Throttle Hand Going Numb

    Great question! Quick question, have you had any massage work done on your forearms? Hit me back when you get this. -Coach Robb
  6. Coach Robb

    Definition of max heart rate?

    Thanks Tahoe for the kind words - there are a couple of ways to also evaluate your dehydration: 1. If you stop sweating - watch your forearms and the wetness of your jersey, they should be damp to soaked (depending on temp/humidity) 2. If your mouth becomes dry/cotton mouth symptoms 3. Pinch the skin on the top of your hand. If the skin doesn't retract quickly, you are dehydrated 4. As you mentioned, urine color. The lighter the darker. Here is another thing to pay attention to, the smell. If it is really pungent and you smell ammonia, this is evidence that you are not eating enough protein and cannibalizing your own muscle for fuel. Dehydration is not fun to say the least! Let me know if you (or anyone reading) would like a copy of my Sweat Rate Calculator (contact@coachrobb.com). -Coach Robb (CompleteRacingSolutions.com)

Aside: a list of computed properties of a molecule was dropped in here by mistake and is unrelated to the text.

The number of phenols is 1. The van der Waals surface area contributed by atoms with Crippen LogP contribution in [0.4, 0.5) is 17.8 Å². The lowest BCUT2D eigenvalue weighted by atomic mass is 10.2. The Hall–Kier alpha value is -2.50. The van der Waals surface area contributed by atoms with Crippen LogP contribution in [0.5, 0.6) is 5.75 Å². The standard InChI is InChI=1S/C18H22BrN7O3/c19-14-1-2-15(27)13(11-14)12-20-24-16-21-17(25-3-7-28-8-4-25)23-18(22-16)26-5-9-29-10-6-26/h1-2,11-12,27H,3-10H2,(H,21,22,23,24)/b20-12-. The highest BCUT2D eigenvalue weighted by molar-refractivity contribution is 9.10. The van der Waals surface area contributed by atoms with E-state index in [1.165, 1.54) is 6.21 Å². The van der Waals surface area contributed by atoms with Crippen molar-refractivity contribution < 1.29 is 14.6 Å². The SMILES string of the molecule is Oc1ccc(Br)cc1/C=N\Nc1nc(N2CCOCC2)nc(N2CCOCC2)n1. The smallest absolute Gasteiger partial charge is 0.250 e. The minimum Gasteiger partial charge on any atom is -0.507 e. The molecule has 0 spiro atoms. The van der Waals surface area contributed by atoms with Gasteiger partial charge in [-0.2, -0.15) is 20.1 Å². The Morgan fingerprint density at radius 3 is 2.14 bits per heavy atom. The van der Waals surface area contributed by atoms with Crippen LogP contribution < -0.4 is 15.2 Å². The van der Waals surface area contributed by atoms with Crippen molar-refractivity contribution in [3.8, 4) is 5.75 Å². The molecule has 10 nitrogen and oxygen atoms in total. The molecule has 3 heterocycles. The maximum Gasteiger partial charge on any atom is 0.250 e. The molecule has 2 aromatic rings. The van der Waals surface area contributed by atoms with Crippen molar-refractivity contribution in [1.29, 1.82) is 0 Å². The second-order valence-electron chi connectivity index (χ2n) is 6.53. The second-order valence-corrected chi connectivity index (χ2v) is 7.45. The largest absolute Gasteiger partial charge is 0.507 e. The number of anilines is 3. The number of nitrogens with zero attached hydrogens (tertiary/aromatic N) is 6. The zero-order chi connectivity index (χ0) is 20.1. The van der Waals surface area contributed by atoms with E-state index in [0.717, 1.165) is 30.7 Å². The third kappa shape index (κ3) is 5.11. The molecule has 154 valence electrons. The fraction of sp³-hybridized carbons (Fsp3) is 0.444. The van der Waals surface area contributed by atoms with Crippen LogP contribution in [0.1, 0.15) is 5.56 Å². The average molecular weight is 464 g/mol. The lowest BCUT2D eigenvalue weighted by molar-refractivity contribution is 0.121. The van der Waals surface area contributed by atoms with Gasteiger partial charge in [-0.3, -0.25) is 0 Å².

7. Coach Robb

    Definition of max heart rate?